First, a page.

Creating Purpose and Meaning

by Lorne Mitchell on 12/01/2012

Following on from the popular RSAnimate video of Dan Pink’s great lecture describing the three attributes that really motivate people: Autonomy, Mastery and Purpose, I came across an equally impressive piece of work by Teresa Amabile and Steven Kramer in this month’s McKinsey Quarterly.  If you don’t already subscribe, it is well worth doing so.

In their recent book, The Progress Principle, Amabile and Kramer uncover the events that allow people to gain deep engagement in their jobs and make progress towards meaningful, purposeful work.  The McKinsey article (How leaders kill meaning at work) highlights four really interesting traps that leaders fall into that prevent the progression towards meaningful work.

These four traps outlined are:

  1. Mediocrity Signals
  2. Strategic “Attention Deficit Disorder”
  3. Corporate “Keystone Cops”
  4. Misbegotten “Big Hairy Audacious Goals” (BHAGs)

We all need a higher purpose – and if we cannot find it in our work we do, then we don’t work nearly as well than if we do have one.  The article ends with a simple set of ideas:

“As an executive, you are in a better position than anyone to identify and articulate the higher purpose of what people do within your organization. Make that purpose real, support its achievement through consistent everyday actions, and you will create the meaning that motivates people toward greatness. Along the way, you may find greater meaning in your own work as a leader.”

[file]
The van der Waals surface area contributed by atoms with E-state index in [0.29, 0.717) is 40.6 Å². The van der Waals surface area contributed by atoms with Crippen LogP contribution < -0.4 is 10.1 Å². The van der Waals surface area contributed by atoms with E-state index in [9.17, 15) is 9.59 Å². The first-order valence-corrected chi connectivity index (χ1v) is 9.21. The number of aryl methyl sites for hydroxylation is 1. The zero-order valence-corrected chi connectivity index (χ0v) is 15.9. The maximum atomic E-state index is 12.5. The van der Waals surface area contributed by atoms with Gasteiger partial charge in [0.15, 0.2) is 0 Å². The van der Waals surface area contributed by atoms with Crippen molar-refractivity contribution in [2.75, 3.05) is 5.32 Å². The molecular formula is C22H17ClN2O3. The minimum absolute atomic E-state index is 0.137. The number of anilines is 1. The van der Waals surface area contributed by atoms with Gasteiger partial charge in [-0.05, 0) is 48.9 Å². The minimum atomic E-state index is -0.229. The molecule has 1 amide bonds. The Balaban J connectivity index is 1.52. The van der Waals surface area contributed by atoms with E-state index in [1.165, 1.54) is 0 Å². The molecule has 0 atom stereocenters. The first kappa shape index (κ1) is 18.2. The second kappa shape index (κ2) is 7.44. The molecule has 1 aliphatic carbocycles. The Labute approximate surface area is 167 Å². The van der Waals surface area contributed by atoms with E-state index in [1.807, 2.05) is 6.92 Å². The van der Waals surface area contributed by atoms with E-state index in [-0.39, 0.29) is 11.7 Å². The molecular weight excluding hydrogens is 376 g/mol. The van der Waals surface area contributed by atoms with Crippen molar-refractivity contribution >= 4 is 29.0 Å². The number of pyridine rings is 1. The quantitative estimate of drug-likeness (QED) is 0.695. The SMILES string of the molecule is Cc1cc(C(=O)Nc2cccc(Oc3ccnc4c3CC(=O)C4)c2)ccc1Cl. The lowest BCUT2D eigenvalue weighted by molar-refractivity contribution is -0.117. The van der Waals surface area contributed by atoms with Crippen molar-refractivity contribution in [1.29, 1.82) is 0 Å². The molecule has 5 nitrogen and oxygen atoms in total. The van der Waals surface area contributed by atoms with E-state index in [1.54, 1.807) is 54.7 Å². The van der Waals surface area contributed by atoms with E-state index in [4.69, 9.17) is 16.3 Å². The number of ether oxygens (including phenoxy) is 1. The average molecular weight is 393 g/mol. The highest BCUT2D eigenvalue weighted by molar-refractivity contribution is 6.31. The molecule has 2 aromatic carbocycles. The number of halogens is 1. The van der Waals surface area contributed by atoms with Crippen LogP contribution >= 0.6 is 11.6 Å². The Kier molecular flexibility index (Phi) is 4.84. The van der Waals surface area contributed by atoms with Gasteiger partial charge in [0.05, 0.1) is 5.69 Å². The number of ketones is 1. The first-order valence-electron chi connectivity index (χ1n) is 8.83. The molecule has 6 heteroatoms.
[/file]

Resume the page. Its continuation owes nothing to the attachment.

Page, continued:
A bit cheesy, perhaps, but there are some useful case studies in the  article.

My parents founded The HALO Trust – a mine clearance charity that has grown very successfully, over the years.  The purpose of the organisation has remained the same since its inception: “GETTING MINES OUT OF THE GROUND, NOW”.  Very present.  Very simple.  Very effective.  And the motto has really stood the test of time and allows everyone in HALO to focus on a very clear and important purpose.

I am sure that every reader has other interesting stories of their own – both positive and negative – which I would love you to share below!

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{ 2 comments… read them below or add one }

1 Charles January 12, 2012 at 14:29

And it is always worth reading Parkinson’s Law to remind you why it is happening to you – “Work expands so as to fill the time available for its completion”. I read it every year when I was a Civil Servant, to remind me that some of the traps you mention were part of the system …..

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2 Anonymous January 12, 2012 at 14:32

Indeed, Charles. Isn’t it funny how many times examples of the traps come from government. 😉

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